Thomas Hirschhorn was born in 1957 in Bern, Switzerland. Originally trained as a graphic designer, Hirschhorn shapes public discourse that relates to political discontent, and offers alternative models for thinking and being. Believing that every person has an innate understanding of art, Hirschhorn resists exclusionary and elitist aesthetic criteria—for example, quality—in favor of dynamic principles of energy and coexistence. He creates sprawling installations from mundane materials (packing tape, cardboard, foil) that engage the senses. Using collage as a form of interpretation and critique, Hirschhorn presents intellectual history and philosophical theory much as he does everyday objects and images, and poses questions about aesthetic value, moral responsibility, political agency, consumerism, and media spectacle. He has produced a series of monuments to great philosophers—Spinoza, Bataille, Deleuze, Gramsci—that while physically ephemeral are intended to live on in the collective memory of those who have experienced them. In the process of creating such work, Hirschhorn has enlisted individuals living near the monument sites, paying them to assist him (though not to collaborate, per se, in the artwork). “To me,” he says, “it seems much more honest to say coexistence than collaboration.”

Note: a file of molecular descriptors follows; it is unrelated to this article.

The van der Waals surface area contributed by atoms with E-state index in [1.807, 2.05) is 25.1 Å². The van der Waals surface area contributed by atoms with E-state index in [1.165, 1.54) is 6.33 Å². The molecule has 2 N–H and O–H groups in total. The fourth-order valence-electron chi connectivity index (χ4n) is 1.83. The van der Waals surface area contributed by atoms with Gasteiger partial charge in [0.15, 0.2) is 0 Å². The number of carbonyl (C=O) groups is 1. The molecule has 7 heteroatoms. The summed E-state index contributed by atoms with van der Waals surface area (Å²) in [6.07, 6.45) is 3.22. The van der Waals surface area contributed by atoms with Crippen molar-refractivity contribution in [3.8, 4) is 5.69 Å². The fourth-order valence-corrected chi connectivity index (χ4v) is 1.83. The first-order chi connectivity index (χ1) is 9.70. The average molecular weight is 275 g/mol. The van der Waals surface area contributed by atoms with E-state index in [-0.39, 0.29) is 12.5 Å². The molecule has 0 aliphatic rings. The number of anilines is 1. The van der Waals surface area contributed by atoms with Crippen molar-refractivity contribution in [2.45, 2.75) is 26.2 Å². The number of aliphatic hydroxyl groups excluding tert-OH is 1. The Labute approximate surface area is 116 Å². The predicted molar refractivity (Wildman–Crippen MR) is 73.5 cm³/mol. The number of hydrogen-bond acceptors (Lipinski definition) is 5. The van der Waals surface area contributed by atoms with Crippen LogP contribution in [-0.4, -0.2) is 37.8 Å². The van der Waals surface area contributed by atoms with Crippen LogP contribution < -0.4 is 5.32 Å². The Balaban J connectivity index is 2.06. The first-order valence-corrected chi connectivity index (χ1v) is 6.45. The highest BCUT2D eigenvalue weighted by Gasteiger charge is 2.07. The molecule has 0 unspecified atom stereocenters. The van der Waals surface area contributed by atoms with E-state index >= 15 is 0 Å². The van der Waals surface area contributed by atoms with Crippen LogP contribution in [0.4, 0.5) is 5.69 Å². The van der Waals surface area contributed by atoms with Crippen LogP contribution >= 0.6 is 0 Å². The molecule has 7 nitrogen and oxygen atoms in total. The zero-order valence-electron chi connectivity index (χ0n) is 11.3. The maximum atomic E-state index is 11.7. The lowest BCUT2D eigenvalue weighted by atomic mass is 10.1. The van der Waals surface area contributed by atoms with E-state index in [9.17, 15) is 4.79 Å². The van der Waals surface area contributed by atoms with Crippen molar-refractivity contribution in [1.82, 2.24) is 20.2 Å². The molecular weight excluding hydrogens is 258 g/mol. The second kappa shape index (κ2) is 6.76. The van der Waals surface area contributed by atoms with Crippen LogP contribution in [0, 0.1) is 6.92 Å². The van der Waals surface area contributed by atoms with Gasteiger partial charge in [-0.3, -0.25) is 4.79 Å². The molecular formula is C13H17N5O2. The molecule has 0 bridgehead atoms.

In this preview from the Investigation episode of ART21 Art in the Twenty-First Century Season 7, Hirschhorn describes the importance of having community support when creating his temporary monument projects. Shown at work on Gramsci Monument (2013) from the Forest Houses in the Bronx, New York, Hirschhorn recalls finding a “key to the neighborhood” in Forest Houses president, Erik Farmer. “Thomas is definitely out there,” says Farmer, “but he got me out there with him.”
Season 7 of Art in the Twenty-First Century premieres Friday, October 24, 2014 at 10:00 p.m. ET on PBS (check local listings or contact your local PBS station), beginning with the Investigation episode.